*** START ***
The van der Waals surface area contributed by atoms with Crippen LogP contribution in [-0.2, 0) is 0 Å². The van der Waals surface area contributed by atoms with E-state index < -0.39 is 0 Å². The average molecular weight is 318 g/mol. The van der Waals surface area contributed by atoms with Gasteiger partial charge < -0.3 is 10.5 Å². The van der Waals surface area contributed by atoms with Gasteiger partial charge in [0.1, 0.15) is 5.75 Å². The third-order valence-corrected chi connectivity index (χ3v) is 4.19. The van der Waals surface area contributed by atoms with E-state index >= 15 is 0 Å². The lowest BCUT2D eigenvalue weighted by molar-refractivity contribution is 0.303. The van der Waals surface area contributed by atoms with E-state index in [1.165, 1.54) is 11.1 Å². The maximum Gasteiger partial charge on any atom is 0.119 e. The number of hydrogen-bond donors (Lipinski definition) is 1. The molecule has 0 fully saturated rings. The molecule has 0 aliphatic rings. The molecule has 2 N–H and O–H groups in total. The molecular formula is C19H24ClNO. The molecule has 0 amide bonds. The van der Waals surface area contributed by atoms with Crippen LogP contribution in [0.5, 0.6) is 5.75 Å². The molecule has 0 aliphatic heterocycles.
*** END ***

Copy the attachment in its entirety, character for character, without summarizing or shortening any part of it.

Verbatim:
The van der Waals surface area contributed by atoms with Crippen LogP contribution in [-0.2, 0) is 0 Å². The van der Waals surface area contributed by atoms with E-state index < -0.39 is 0 Å². The average molecular weight is 318 g/mol. The van der Waals surface area contributed by atoms with Gasteiger partial charge < -0.3 is 10.5 Å². The van der Waals surface area contributed by atoms with Gasteiger partial charge in [0.1, 0.15) is 5.75 Å². The third-order valence-corrected chi connectivity index (χ3v) is 4.19. The van der Waals surface area contributed by atoms with E-state index >= 15 is 0 Å². The lowest BCUT2D eigenvalue weighted by molar-refractivity contribution is 0.303. The van der Waals surface area contributed by atoms with E-state index in [1.165, 1.54) is 11.1 Å². The maximum Gasteiger partial charge on any atom is 0.119 e. The number of hydrogen-bond donors (Lipinski definition) is 1. The molecule has 0 fully saturated rings. The molecule has 0 aliphatic rings. The molecule has 2 N–H and O–H groups in total. The molecular formula is C19H24ClNO. The molecule has 0 amide bonds. The van der Waals surface area contributed by atoms with Crippen LogP contribution in [0.5, 0.6) is 5.75 Å². The molecule has 0 aliphatic heterocycles.